5 scholarship myths BUSTED

November 1, 2017

 

 

In all of my years of experience in university admission and helping families with scholarship applications, I’ve heard a lot of misinformation about scholarships. While all of them have a kernel of truth, it’s often not the whole story.

 

So, in an effort to clarify information, here are 5 scholarship myths, busted:

 

1. Only top students win scholarships.

 

Not true.

 

While many top students win scholarships, not all scholarships are won by top students. Grades are important for some scholarships (namely, most of the ones awarded by universities), but there are many, many others that do not base eligibility on high grades. 

 

The minimum for many external scholarships (those awarded by non-university affiliated funders) is usually around 70%.

 

Some may not require a certain academic average at all. For these kinds of scholarships, grades may be only one factor, and more emphasis is placed on the student’s involvement in, and contribution to, their community. 

 

And others may be more like essay contests, where the story is more important than grades, or even extra-curricular activities. 

 

 

2.  You must have financial need to win scholarships.

 

Nope. 

 

While some scholarships require the student to demonstrate financial need (for example by checking a box on the application, or by submitting a copy of parents’ most recent tax returns), some scholarships don’t have a financial need component at all.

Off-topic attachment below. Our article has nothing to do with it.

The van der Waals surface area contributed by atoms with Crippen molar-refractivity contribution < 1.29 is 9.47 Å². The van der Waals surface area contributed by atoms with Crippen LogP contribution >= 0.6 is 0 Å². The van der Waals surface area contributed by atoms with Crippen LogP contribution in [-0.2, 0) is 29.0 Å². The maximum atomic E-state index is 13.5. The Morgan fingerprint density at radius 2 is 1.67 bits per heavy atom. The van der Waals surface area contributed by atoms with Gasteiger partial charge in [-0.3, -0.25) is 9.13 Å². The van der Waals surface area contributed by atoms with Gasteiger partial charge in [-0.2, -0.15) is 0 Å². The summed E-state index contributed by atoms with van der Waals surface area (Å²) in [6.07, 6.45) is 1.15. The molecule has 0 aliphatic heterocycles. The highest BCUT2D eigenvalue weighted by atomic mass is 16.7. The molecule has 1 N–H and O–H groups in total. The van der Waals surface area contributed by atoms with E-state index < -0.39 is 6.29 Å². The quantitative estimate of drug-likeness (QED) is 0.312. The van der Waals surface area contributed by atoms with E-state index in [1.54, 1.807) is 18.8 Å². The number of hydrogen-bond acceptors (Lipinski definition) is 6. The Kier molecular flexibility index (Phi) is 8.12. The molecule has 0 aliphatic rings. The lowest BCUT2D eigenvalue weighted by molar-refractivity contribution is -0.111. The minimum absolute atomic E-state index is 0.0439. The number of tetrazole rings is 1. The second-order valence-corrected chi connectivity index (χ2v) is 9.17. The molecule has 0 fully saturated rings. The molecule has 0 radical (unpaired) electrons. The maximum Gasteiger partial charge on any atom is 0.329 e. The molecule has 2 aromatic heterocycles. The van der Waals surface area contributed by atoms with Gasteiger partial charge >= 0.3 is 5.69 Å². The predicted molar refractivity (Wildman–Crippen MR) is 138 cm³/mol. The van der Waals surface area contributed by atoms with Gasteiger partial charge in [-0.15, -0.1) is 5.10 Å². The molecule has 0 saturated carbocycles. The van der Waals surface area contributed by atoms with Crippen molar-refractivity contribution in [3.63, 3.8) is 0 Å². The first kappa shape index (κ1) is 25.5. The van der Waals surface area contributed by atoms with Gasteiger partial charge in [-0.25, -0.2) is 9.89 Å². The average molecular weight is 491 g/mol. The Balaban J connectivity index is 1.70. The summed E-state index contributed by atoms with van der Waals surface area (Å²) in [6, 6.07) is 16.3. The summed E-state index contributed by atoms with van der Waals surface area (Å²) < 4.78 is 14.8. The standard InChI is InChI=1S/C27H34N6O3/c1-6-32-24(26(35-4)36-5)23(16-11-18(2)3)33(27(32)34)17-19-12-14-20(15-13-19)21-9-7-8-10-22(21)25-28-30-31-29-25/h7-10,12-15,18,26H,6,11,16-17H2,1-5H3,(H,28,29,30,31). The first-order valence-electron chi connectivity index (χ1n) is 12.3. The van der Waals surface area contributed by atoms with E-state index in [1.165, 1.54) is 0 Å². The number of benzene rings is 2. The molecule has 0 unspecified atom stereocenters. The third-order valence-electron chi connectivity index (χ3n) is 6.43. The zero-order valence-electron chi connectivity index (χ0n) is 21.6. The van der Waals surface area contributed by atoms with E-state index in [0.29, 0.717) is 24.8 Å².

And if there is a financial need requirement, it’s important to know exactly what that means, because the term” financial need” is relative, and varies from scholarship to scholarship.  Often the student qualifies for financial need if they intend to apply for (qualify for) a student loan. 

 

Key takeaway:  If the application doesn’t specify exactly what the requirement is, don’t assume you don’t qualify.  Contact the organization directly and ask.   

 

 

3.  There’s too much competition.  I’ll never win.

 

Some scholarships are competitive, some aren’t. 

 

While the larger university entrance and the national scholarships can be competitive, there are many that don't have that level same of competition.  Of course, the competition depends on who applies that particular year, so some years may be more competitive than others.  (Just this past year I noticed two very nice scholarships--one for $20,000!--extended their deadlines because not enough students applied.) 

 

The simple fact that many students don't apply because they assume the competition is stiff and/or they think they won't win, tells you that there may not be as many people applying as you think! 

 

There are lots of reasons why scholarships might not be as competitive as you think:  

  • Some scholarships are not advertised well, or they are advertised late and the time to apply is short so fewer students apply.

  • Some students don’t complete the application properly, and are disqualified.

  • Scholarships that require an essay, especially a long one, tend to be less competitive because many students don’t want to write an essay, or they don’t finish it, or don’t submit it in time.

  • Community based or regional scholarships are less competitive because fewer people are eligible to apply.

  • Scholarships with smaller value are often less competitive because students can’t be bothered doing the work for a small amount of money. 

So, again, don't assume you're not competitive.

 

Which brings me to my next myth…

 

 

4.  Those little scholarships aren’t worth my time.